Don't stress yourself out over which company you are going to get started with. I think most people really get themselves caught in a trap that has no basis in reality when they start the whole process of getting started in this career. They read all these scary reports online in trucking forums and company review sites that are baseless as far as factual and helpful information. Most of them are produced by rookies who don't even know what they are talking about, much less have any real experience at making a career out of trucking. Why would anyone want to take their advice from people who were dropouts and failures at the career that they are now trying to understand and make a start in? It defies logic, yet it is something that everyone seems to do when they are trying to get started in trucking. They look at all the internet sites where the guys and gals who failed at trucking are telling their foolish tales of woe.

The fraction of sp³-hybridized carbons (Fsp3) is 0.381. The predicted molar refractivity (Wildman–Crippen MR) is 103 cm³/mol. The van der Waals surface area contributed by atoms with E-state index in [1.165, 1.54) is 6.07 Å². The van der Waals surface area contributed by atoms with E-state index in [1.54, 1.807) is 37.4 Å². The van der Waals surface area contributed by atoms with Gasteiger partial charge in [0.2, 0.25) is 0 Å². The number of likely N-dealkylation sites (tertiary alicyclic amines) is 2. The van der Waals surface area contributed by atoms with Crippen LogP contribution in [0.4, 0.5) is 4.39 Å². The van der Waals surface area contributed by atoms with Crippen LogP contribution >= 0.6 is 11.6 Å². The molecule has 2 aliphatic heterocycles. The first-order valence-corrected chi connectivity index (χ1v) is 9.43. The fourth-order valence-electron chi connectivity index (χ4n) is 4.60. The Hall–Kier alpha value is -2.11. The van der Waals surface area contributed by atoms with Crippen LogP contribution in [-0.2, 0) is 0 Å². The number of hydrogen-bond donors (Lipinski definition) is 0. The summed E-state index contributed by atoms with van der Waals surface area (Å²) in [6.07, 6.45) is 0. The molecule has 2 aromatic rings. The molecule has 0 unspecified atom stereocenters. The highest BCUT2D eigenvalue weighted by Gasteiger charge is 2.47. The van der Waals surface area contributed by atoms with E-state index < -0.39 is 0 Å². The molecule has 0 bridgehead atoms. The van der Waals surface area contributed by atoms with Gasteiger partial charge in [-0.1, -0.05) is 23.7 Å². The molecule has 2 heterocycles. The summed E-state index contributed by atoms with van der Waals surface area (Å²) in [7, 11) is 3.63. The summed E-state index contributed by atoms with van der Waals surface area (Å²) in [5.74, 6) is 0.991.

Don't fall prey to that approach. Get out here and write your own success story. Have the courage to get yourself signed up with one of the major carriers who are able to hire newly licensed CDL drivers and establish your own record as a professional driver who measures out his own level of success. Don't be afraid of starting out with a major carrier whose name you have seen plastered around as a terrible place to work. Remember the folks who went to all the trouble of slandering that particular company, didn't have a clue when they started this career, and still don't know what they are talking about now that they have proven themselves as failures at it. I've always maintained that the name on the doors of your truck has little or nothing to do with your success at trucking. You hold the keys to success at this, and your career will be established and developed as you learn the practices and the ways of the other successful drivers who have gone before you. Trucking hasn't changed much for decades now. The things that made for success back ten and twenty years ago are still the same today. It truly is an extraordinary job for extraordinary people. And it is those extraordinary people who make it work every day out here.